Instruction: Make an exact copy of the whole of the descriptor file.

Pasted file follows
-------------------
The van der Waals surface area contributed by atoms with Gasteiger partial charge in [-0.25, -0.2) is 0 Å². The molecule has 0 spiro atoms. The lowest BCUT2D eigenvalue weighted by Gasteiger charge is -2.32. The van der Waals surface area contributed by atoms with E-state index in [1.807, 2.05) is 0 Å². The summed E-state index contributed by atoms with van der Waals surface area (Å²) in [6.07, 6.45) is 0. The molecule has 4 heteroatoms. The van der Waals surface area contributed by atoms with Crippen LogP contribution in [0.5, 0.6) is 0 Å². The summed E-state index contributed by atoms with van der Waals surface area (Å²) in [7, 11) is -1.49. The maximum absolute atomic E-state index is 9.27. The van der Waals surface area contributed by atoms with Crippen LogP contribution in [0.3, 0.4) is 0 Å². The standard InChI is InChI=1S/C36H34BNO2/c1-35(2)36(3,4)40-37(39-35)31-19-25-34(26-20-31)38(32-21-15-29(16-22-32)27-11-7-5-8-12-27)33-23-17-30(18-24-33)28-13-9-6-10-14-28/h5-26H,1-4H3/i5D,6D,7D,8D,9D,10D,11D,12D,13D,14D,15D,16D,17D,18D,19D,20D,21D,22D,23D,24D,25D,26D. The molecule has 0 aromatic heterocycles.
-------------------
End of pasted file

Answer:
The van der Waals surface area contributed by atoms with Gasteiger partial charge in [-0.25, -0.2) is 0 Å². The molecule has 0 spiro atoms. The lowest BCUT2D eigenvalue weighted by Gasteiger charge is -2.32. The van der Waals surface area contributed by atoms with E-state index in [1.807, 2.05) is 0 Å². The summed E-state index contributed by atoms with van der Waals surface area (Å²) in [6.07, 6.45) is 0. The molecule has 4 heteroatoms. The van der Waals surface area contributed by atoms with Crippen LogP contribution in [0.5, 0.6) is 0 Å². The summed E-state index contributed by atoms with van der Waals surface area (Å²) in [7, 11) is -1.49. The maximum absolute atomic E-state index is 9.27. The van der Waals surface area contributed by atoms with Crippen LogP contribution in [0.3, 0.4) is 0 Å². The standard InChI is InChI=1S/C36H34BNO2/c1-35(2)36(3,4)40-37(39-35)31-19-25-34(26-20-31)38(32-21-15-29(16-22-32)27-11-7-5-8-12-27)33-23-17-30(18-24-33)28-13-9-6-10-14-28/h5-26H,1-4H3/i5D,6D,7D,8D,9D,10D,11D,12D,13D,14D,15D,16D,17D,18D,19D,20D,21D,22D,23D,24D,25D,26D. The molecule has 0 aromatic heterocycles.